Kurt Anderson: This is Studio 360. I'm Kurt Anderson. When she was just 21, Kate Winslet got a pretty good part- In Titanic.
[Clip from Titanic]
Anderson: Ka-boom, instant movie star. 15 years later, she's proved that wasn't a fluke. Whether playing a former Nazi prison guard or a tragically bored housewife, she makes you believe and she can play for laughs. Winslet's new movie, Carnage, is a faithful adaptation of the hit Broadway comedy God of Carnage. It's directed by Roman Polanski and stars Winslet, Christoph Waltz, Jodie Foster, and John C. Reilly as two sets of yuppie parents trying to sort out what happened after a fight between their 11 year old sons. The entire movie takes place in real time in one Brooklyn apartment.
[Clip from Carnage:
Kate Winslet: You think my son is a snitch?
John. C. Reilly: I don't think anything.
Winslet: Well if you don't think anything, don't say anything. Don't make insinuations.
Jodie Foster: Nancy, there's no reason to lose our cool here. Okay? Michael and I have gone out of our way to be fair-minded and conciliating.
Winslet: Oh, god. Not so fair-minded.
Foster: Oh, really?
Winslet: Superficially fair-minded.
Christoph Waltz: Dougal, I have to go.
Winslet: So go. Coward.]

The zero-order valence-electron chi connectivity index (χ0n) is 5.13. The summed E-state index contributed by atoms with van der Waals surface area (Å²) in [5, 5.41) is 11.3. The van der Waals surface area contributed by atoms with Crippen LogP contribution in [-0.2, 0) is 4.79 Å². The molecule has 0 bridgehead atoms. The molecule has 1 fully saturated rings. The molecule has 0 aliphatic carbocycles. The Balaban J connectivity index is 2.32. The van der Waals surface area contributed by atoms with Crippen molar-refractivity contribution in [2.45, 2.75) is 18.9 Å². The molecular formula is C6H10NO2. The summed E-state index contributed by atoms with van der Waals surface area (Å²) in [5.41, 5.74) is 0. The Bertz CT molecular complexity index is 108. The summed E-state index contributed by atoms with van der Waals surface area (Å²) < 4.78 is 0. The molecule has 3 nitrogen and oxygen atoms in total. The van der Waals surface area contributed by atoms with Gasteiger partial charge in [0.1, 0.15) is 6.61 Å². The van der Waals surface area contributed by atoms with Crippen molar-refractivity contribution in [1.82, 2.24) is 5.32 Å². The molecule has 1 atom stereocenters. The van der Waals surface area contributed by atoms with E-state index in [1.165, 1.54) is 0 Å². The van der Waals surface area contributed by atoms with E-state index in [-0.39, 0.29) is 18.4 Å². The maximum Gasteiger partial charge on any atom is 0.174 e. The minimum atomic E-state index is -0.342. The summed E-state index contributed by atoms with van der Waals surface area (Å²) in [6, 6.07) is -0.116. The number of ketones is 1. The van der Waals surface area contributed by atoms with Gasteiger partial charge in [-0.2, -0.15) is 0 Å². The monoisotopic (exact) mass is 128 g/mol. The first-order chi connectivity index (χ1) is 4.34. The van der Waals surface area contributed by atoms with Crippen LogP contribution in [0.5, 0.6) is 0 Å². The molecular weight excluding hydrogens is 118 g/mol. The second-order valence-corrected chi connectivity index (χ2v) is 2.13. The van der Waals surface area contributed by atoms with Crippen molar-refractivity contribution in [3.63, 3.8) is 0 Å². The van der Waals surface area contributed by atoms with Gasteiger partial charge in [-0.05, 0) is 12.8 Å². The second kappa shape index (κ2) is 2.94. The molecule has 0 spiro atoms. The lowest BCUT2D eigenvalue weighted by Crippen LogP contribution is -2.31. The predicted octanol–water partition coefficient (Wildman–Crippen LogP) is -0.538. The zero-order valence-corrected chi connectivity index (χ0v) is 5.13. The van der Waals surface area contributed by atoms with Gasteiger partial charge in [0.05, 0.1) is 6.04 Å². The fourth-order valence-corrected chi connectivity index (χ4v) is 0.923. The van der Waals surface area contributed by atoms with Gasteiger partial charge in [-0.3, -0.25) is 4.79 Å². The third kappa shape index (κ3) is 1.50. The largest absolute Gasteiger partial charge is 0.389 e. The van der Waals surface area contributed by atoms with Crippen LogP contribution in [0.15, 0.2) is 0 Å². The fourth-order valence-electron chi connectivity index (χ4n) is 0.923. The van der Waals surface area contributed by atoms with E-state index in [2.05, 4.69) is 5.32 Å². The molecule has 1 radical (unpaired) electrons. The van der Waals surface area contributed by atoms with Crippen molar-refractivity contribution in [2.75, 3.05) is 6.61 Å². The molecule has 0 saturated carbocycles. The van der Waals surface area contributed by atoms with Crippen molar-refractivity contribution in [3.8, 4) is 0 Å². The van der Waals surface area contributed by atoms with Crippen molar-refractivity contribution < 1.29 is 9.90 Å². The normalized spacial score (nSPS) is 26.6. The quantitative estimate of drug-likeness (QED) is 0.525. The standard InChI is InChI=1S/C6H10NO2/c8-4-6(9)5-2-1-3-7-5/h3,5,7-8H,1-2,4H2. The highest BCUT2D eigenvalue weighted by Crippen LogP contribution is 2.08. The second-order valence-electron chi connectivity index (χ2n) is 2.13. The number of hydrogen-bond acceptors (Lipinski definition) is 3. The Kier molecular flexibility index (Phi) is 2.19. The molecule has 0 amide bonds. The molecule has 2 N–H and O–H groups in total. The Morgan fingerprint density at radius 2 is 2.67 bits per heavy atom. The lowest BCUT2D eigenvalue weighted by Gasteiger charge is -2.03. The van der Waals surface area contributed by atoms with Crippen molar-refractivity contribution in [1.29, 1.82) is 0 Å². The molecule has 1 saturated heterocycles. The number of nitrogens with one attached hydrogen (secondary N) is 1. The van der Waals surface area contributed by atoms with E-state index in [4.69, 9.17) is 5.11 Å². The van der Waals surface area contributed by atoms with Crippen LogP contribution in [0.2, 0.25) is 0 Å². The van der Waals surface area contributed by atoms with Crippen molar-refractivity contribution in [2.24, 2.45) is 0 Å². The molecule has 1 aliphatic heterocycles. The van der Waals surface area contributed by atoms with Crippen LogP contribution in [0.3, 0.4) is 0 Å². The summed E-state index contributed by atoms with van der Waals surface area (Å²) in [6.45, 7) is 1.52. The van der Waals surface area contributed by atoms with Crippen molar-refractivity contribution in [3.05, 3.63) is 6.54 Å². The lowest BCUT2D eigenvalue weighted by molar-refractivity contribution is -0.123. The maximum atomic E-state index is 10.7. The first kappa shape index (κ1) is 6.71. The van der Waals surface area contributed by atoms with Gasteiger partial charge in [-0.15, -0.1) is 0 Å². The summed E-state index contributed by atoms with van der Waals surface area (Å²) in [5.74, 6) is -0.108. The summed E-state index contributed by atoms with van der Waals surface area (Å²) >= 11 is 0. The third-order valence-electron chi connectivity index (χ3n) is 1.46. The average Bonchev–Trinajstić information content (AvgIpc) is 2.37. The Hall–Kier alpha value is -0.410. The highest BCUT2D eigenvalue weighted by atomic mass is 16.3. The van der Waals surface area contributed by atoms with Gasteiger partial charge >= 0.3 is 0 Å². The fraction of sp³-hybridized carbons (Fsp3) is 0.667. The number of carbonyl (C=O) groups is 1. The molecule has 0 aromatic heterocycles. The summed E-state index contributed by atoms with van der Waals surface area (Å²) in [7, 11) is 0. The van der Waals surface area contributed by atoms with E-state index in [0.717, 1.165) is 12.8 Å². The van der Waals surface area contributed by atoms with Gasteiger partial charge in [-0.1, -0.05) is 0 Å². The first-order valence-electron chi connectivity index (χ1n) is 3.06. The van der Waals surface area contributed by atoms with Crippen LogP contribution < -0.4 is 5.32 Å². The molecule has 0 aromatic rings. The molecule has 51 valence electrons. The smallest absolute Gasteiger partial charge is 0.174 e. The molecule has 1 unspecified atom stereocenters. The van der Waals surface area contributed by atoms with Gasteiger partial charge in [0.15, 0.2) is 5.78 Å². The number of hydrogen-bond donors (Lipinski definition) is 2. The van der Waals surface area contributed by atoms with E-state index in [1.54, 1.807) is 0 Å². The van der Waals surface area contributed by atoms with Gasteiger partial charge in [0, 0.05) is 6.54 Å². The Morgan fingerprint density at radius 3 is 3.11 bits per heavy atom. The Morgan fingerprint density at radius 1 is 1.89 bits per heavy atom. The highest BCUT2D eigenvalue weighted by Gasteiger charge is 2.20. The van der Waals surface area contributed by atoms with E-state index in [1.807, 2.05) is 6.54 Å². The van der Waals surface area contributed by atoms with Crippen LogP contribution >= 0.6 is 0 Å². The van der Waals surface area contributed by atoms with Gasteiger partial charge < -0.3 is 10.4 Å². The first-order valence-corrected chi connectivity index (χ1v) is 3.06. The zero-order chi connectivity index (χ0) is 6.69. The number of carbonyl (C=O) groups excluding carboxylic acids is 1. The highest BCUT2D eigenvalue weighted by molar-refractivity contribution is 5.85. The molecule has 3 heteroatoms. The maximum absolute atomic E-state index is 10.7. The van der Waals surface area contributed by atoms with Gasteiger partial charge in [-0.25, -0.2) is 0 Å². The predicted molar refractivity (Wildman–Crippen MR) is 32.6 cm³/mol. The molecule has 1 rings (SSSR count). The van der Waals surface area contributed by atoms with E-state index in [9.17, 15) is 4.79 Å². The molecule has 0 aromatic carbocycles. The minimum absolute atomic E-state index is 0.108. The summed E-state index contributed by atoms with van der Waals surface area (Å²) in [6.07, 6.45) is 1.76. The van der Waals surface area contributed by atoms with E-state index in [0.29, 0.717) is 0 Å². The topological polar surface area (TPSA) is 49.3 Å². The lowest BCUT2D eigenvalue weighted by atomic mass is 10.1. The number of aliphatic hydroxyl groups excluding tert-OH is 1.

Anderson: Kate Winslet, welcome to Studio 360.
Winslet: Thank you very much. Thank you for having me.
Anderson: So even though the parents are ostensibly meeting about the kids, the movie is really all about the adults.
Winslet: It's about flinging a lot of mud at each other and each other's marriages and the cracks within each of these marriages are somewhat revealed and not only revealed but really explored and thrown around a room and throw in a little apple and pear cobbler and some whiskey in the middle of the afternoon and it adds for some pretty interesting fireworks, should we say.
Anderson: But we should stipulate that all of that said, it's not Who's Afraid of Virginia Woolf. It's a comedy.
Winslet: It's a comedy. It is very much a comedy.
[Clip from Carnage:
Winslet: Let's get out of here, Alan. These people are monsters.
Waltz: Stop it, Nancy.
Winslet: No, no, no. I- I want to drink some more. I want to get drunk off my ass. This- this bitch throws my bag against the ceiling. Nobody lifts a finger. I- I want to be blind drunk.
Waltz: You're drunk enough.
Winslet: How can you let her call our son a gremog? We come over here to work things out with them and they- they insult us. They browbeat us. They lecture us about being good citizens of the planet. I am glad our son kicked the sh*t out of your son and I wipe my ass with your human rights.
Reilly: Wow. You get a couple of drinks in her and then bam! Her true self comes out. What happened to that gracious, demure woman with the soft eyes?]
Anderson: That is Kate Winslet and John C. Reilly in Carnage.
Winslet: Yes. It's a satire and we really did have an extraordinary time making this film. You know, it is set in New York. It is set in Brooklyn and it directed by Roman Polanski. So what we did was we rehearsed the entire piece very much like a play and I haven't done theater for a really long time. Not since I was 18. So it really took-
Winslet: Yeah. It really took me right back there and Jodie- Jodie's never done theater.
Anderson: That's Jodie Foster, who plays the other mother.